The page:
2

I have an object named ComputeService::RPC that is being used as input in a function inside a binary file:

__int64 __fastcall ComputeService::Rpc::GetClientProcessId(ComputeService::Rpc *this)  
pc *this)
{
  unsigned int v1; // ebx
  int RpcCallAttributes[32]; // [rsp+20h] [rbp-98h] BYREF

  v1 = -1;
  memset_0(RpcCallAttributes, 0, 0x78ui64);
  RpcCallAttributes[1] = 16;
  RpcCallAttributes[0] = 3;
  if ( !RpcServerInqCallAttributesW(0i64, RpcCallAttributes) )
    return (unsigned int)RpcCallAttributes[16];
  return v1;
}

* I used the Pseudocode in IDA to extract this information.

I went to the window of the "Local Types" and it shows that it is a struct but that's it.
enter image description here

Is there a way to check what are the fields inside this struct?

3

IDA knew that there was a struct named ComputeService::RPC due to a mangled name containing a reference to it -- for example, a mangled name for the function shown in your question. However, IDA did not have a struct declaration for it, so it created an empty struct -- you can tell this because the Description field for that entry simply says struct. If IDA had had access to a struct declaration, you would see it in your second screenshot.

So the short answer is: no, it does not appear that you have access to the struct declaration (e.g. from a PDB file with full type information), otherwise IDA would have already created it. You're going to have to reconstruct it yourself. However, you might also want to see Ghidra 10.0's new features for exactly this type of situation:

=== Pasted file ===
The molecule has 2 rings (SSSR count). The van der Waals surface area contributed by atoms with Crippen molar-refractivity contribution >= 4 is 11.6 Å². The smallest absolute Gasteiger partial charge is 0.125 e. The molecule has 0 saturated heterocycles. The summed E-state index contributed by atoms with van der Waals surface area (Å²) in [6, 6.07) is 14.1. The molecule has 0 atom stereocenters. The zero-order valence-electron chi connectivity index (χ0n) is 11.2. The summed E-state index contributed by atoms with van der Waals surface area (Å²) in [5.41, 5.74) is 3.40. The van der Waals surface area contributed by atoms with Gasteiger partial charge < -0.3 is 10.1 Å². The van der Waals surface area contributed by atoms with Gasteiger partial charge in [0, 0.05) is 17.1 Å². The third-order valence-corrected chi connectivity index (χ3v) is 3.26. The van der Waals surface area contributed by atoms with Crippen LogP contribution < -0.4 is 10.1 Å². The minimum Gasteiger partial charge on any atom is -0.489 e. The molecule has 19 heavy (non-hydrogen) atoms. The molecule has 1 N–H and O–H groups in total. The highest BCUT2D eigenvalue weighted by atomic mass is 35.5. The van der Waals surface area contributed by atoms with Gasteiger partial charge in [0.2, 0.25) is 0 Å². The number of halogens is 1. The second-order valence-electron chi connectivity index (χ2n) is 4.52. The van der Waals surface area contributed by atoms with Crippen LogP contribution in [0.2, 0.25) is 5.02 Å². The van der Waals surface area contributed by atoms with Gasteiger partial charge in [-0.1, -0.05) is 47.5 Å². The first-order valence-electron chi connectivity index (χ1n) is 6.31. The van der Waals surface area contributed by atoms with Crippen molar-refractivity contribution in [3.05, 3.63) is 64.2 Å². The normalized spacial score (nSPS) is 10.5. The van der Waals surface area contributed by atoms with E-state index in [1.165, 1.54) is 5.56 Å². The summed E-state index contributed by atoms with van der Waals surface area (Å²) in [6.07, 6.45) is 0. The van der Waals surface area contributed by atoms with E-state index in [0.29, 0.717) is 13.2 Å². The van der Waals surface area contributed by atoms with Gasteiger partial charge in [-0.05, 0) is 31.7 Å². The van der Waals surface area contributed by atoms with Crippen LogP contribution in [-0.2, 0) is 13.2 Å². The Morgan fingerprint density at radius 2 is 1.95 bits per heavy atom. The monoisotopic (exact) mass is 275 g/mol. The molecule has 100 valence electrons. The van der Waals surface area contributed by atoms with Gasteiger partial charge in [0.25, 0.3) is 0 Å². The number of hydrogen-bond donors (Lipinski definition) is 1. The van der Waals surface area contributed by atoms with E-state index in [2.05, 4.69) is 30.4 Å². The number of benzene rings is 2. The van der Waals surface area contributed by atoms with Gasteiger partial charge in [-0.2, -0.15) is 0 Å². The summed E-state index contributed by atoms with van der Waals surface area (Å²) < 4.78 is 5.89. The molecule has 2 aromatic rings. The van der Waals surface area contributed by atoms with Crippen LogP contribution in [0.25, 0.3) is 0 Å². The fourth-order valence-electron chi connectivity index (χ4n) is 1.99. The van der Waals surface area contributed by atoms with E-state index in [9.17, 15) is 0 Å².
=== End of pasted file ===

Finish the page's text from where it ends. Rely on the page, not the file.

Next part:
Scripting. Added prototype RecoverClassesFromRTTIScript and that uses RTTI information to enhance Ghidra's knowledge of class hierarchy, class member function types (constructors, destructors, deleting destructors, clones) and class member data. The script will label and put member functions into correct class namespace and apply new class structures created either using PDB information, if available, or Decompiler pcode information. (GP-339)

2

Is there a way to check what are the fields inside this struct?

The old fashion way. Follow that pointer around through the assembly and see what offsets are used and how. If you can find where it's created, you can know it's total size. If you can debug the program live you can set watch points and see what data actually gets put into each offset. The size of the 'objects' manipulated at each offset and how they're used can clue you in to what they are. If you're really lucky some will get passed to system calls, OS APIs, or other well documented functions so you can just look up the expected arguments.

If you're going to do that, you'll need to refresh structure padding/packing. You might be able to locate the RTTI if its a virtual class or ever used as part of an exception which would give you more hints.

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